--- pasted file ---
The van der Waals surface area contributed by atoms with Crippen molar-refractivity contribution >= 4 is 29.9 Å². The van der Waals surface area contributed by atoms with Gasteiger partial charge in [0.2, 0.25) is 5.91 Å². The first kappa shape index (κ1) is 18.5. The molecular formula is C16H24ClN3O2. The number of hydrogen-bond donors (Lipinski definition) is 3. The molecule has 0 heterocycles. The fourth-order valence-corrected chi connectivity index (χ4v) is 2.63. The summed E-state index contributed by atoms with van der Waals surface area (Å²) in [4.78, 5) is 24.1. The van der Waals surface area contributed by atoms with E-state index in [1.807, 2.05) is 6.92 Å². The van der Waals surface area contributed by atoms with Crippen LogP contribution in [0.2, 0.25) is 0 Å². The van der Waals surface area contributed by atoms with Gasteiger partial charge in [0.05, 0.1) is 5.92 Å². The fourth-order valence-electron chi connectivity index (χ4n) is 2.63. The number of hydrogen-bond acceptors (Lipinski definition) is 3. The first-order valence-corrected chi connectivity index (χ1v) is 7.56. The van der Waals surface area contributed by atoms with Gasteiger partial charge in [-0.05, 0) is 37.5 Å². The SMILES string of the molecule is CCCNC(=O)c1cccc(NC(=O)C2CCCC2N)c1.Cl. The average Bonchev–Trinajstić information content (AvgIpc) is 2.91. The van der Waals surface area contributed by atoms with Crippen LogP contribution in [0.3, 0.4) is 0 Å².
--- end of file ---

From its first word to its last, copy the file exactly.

The van der Waals surface area contributed by atoms with Crippen molar-refractivity contribution >= 4 is 29.9 Å². The van der Waals surface area contributed by atoms with Gasteiger partial charge in [0.2, 0.25) is 5.91 Å². The first kappa shape index (κ1) is 18.5. The molecular formula is C16H24ClN3O2. The number of hydrogen-bond donors (Lipinski definition) is 3. The molecule has 0 heterocycles. The fourth-order valence-corrected chi connectivity index (χ4v) is 2.63. The summed E-state index contributed by atoms with van der Waals surface area (Å²) in [4.78, 5) is 24.1. The van der Waals surface area contributed by atoms with E-state index in [1.807, 2.05) is 6.92 Å². The van der Waals surface area contributed by atoms with Crippen LogP contribution in [0.2, 0.25) is 0 Å². The van der Waals surface area contributed by atoms with Gasteiger partial charge in [0.05, 0.1) is 5.92 Å². The fourth-order valence-electron chi connectivity index (χ4n) is 2.63. The number of hydrogen-bond acceptors (Lipinski definition) is 3. The first-order valence-corrected chi connectivity index (χ1v) is 7.56. The van der Waals surface area contributed by atoms with Gasteiger partial charge in [-0.05, 0) is 37.5 Å². The SMILES string of the molecule is CCCNC(=O)c1cccc(NC(=O)C2CCCC2N)c1.Cl. The average Bonchev–Trinajstić information content (AvgIpc) is 2.91. The van der Waals surface area contributed by atoms with Crippen LogP contribution in [0.3, 0.4) is 0 Å².